Google Prepares to Take Action Against Insecure Websites

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At Myers Freelance, we focus our attention on writing legal blogs. However, because one of the biggest reasons for maintaining a legal blog is to market your law firm online through search engine optimization (SEO), we keep our ears to the ground to listen for developments in the world of SEO, too. If we didn’t, we’d be shooting in the dark with our legal blogging.

So, while it has almost nothing to do with legal blogging, there’s a big change on the horizon on the SEO front that law firms should be aware of, if they want to protect their rankings and conversion rates: In October, Google is set to take the next step in its “migration” to websites that have HTTPS security.

Google Security HTTPS

Internet Security: HTTP and HTTPS

The internet is far from a secure place. Even reputable websites can be used by scammers to obtain sensitive and useful information about people, like passwords or even credit card information.

Without getting too deep into the technicalities, one way that scammers get access to sensitive information is by utilizing a weakness in the Hypertext Transfer Protocol (HTTP). HTTP is a way websites handle information, dictating how data gets passed from the website to you and, importantly, vice versa. The crucial weakness of HTTP is that it only cares that information gets passed from the source to the destination – where it goes in the interim isn’t something that HTTP handles.

Scammers have utilized this weakness for decades, stepping between users and websites that use HTTP, and gathering all of the information that ferries between them.

HTTPS is just like HTTP, but it uses a secure connection, called an SSL certificate, to funnel the data from website to user and back.

The Role of Search Engines in Internet Security

It’s important to remember that search engines are marketing businesses: They provide a free service that they then plaster with ads that make them money. That service is indexing the internet.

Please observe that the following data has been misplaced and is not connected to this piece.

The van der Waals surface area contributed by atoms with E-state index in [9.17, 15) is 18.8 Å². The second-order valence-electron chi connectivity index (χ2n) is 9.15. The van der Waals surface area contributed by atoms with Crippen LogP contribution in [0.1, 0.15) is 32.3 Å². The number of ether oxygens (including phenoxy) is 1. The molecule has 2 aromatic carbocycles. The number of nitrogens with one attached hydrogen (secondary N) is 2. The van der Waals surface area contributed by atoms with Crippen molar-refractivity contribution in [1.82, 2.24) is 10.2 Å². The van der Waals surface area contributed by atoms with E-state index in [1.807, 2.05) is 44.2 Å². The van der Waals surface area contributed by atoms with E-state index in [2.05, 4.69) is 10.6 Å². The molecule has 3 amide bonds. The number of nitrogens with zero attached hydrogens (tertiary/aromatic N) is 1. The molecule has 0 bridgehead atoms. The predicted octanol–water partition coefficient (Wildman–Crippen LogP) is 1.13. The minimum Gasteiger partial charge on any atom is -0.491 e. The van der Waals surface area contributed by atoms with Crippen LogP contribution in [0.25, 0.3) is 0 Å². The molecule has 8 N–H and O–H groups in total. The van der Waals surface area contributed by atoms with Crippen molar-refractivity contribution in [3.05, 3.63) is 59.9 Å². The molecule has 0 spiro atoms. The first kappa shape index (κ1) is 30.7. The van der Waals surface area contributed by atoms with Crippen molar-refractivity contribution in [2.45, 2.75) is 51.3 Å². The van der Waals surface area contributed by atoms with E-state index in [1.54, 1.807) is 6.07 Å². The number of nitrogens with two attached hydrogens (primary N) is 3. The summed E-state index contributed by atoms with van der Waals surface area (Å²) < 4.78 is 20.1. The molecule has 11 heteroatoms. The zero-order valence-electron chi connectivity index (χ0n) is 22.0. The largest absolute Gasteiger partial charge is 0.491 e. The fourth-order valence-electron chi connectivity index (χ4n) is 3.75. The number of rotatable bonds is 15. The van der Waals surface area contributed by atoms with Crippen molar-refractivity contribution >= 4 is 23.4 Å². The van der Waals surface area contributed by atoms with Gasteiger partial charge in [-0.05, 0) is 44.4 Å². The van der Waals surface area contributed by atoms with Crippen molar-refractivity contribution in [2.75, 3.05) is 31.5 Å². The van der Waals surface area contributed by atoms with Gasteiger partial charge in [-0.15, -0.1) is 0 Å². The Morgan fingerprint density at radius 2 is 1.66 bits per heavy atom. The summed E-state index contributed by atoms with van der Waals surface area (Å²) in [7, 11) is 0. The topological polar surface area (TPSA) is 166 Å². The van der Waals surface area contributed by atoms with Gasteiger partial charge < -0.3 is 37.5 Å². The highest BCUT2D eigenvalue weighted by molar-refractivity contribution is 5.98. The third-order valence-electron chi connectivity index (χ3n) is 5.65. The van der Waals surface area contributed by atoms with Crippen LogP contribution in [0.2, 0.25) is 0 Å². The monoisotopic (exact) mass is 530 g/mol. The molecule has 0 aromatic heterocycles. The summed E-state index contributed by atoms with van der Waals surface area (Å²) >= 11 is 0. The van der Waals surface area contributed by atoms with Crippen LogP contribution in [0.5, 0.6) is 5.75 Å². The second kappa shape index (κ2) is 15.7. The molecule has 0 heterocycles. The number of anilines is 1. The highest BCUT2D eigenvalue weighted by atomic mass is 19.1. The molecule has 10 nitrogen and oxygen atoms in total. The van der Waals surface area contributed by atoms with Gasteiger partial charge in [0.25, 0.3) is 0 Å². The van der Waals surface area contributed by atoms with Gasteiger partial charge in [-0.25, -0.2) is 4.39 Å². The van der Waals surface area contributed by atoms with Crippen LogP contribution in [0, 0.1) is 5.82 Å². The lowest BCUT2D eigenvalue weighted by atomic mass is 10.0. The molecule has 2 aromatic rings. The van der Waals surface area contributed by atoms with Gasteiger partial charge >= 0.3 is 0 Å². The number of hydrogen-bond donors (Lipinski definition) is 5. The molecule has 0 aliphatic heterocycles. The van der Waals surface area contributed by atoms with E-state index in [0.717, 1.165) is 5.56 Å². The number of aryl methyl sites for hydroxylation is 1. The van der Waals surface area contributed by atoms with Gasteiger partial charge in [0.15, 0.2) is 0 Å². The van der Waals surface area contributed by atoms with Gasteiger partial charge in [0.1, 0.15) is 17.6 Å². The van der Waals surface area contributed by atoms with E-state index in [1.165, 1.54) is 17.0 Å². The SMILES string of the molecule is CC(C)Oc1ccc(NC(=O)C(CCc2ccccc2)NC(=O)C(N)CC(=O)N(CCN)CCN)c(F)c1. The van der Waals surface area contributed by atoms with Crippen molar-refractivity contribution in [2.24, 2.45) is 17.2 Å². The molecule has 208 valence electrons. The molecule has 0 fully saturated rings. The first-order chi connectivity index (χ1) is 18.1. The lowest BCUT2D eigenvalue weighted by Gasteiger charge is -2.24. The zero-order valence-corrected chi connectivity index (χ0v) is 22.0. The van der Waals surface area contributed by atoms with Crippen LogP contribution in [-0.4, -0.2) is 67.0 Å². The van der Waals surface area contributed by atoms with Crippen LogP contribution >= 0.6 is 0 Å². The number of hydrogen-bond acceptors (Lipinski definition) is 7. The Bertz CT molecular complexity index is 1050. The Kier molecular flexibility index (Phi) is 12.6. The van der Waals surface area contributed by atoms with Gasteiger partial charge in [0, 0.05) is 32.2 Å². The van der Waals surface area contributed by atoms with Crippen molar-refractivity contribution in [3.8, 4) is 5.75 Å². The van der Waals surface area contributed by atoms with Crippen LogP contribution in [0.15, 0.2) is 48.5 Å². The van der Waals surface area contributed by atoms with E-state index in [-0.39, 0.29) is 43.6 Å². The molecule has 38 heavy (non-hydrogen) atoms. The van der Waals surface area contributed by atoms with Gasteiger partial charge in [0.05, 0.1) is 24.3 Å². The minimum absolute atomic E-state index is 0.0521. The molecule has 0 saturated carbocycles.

Because search engines rely on people seeing their ads, they care a lot about satisfying users by giving them relevant and important results for any given search. If users go to an insecure website that ends with them having their identity stolen, they might frown upon the search engine that sent them there. If this happens often enough, people will look for an alternative, reducing web traffic on the search engine’s site, which would cut into its profits as ad space loses value.

Therefore, search engines have an interest in either promoting secure websites, demoting insecure sites, or a mixture of the two. Google has done the first. Now, it’s doing the second, as well.

HTTPS Has Long Helped SEO

Search engines like Google have been promoting the use of HTTPS websites by giving them a small rankings boost since 2014. While it was only being counted as a “very lightweight signal,” adopting HTTPS for a website was an easy way to get a small jump over competition in saturated markets.

HTTP Will Now Hurt

Starting in October, 2017, Google has announced that it would start taking action against websites that have not migrated over to HTTPS and that have forms or other fields that users can fill out. However, it will not be in the form of a rankings penalty.

In an upcoming update to their Chrome web browser in October, Google will start actively warning users that a site is not secure if the site is not running on HTTPS. While the warning will only go on websites that users can enter information into, that will include nearly all law firm websites because of the ubiquitous “contact us” form. (UPDATE 2/9/2018: Starting in July, 2018, this warning will be present on all sites that have not switched over to HTTPS; not just those with fillable fields for personal information)

The good news is that this should not impact your law firm’s rankings, at least not directly. The bad news is that all Chrome users will see a message that your site is insecure in the URL line and this will deter clients from reaching out to your firm for legal help.

There’s more good news, though: Google’s push for web security is trickling down to web hosting companies, who are now often offering discounts or even free secure hosting for their clients to keep them onboard. The time is ripe to reach out to them to migrate your law firm’s site over to HTTPS.

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